Fostering social policies for engagement of older men in learning and improvement of their health and wellbeing

Mark, Rob and Golding, Barry (2012) Fostering social policies for engagement of older men in learning and improvement of their health and wellbeing. International Journal of Education and Ageing, 2 (3). pp. 221-236. ISSN 2044-5458

Full text not available in this repository.Request a copy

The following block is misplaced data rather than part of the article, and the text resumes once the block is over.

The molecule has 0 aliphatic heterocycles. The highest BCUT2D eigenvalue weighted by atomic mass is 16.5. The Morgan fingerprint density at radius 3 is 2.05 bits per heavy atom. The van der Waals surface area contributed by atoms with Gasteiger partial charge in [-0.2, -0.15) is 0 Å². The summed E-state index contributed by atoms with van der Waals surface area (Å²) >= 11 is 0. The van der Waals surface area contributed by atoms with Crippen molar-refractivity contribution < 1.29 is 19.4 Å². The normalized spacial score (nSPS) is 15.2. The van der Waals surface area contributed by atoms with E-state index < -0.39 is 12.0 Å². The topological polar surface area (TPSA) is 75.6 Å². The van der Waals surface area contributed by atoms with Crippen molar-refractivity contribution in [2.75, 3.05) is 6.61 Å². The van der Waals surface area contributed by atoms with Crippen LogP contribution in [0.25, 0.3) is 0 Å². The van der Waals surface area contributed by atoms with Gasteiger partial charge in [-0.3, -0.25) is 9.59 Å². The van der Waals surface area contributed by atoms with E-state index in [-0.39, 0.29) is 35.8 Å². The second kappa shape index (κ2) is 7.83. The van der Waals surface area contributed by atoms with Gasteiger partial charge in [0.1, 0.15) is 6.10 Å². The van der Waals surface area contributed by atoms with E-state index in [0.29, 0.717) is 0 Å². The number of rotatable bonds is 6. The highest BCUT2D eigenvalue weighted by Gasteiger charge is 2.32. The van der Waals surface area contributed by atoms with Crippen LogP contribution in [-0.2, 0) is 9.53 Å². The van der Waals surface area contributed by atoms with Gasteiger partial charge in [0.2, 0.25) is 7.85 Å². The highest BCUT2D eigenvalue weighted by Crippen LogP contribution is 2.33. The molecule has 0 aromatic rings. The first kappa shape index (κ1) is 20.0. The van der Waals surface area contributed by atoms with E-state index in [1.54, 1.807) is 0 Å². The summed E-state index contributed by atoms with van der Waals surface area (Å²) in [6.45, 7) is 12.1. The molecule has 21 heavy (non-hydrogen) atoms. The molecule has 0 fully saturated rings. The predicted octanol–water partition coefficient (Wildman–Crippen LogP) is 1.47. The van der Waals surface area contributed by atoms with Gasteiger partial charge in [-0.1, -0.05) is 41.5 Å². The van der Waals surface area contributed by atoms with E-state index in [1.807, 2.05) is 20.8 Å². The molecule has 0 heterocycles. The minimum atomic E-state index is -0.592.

A range of demographic education, training, health and wellbeing data in developed nations confirm that men are experiencing a range of dilemmas as they age, particularly around and after the age of retirement. Adult learning and policy research have seldom linked learning and wellbeing, particularly in relation to older men. More commonly, learning by adults is analysed and researched in terms of its contribution to workplace skills for people of working age. Our paper is based primarily on findings and insights from recent, mixed method, field research in Ireland and Australia. It suggests that engagement in learning in informal community settings can have a positive impact on older men’s health and wellbeing. Our research has been undertaken in the context of population ageing and deteriorating employment and post-work recreation options for people with low skills not in paid work in many developed nations. We regard it as timely to examine new methods and policies for integrating older men into society that are less focussed on researching and providing services for older men from deficit and client-centred models, and which take more account of older men’s agency and holistic, informal learning and wellbeing needs in community settings. Our paper reflects on what lessons our empirical research findings might have for policy makers and for government and service providers interested in promoting men’s improved health and wellbeing in the ‘Third Age’ and implications for creating a new culture for lifelong learning which encourages the engagement of older men in community settings. Specifically our paper draws conclusions from attitudes and experiences of older men already learning in community contexts in Australia and Ireland and from complementary research carried out in the UK. In exploring some factors that shape attitudes of men towards learning, we seek to explain why some older men are often overlooked in local and community learning provision and policies. Our paper identifies several types of informal, group-learning environments, contexts and organisations that successfully and positively engage older men and promote wellbeing for individuals, families and communities. Finally, we examine and discuss current policy and practice for older men’s learning in Ireland and Australia and look at how policies might positively re-engage older men in other, similar, developed nations.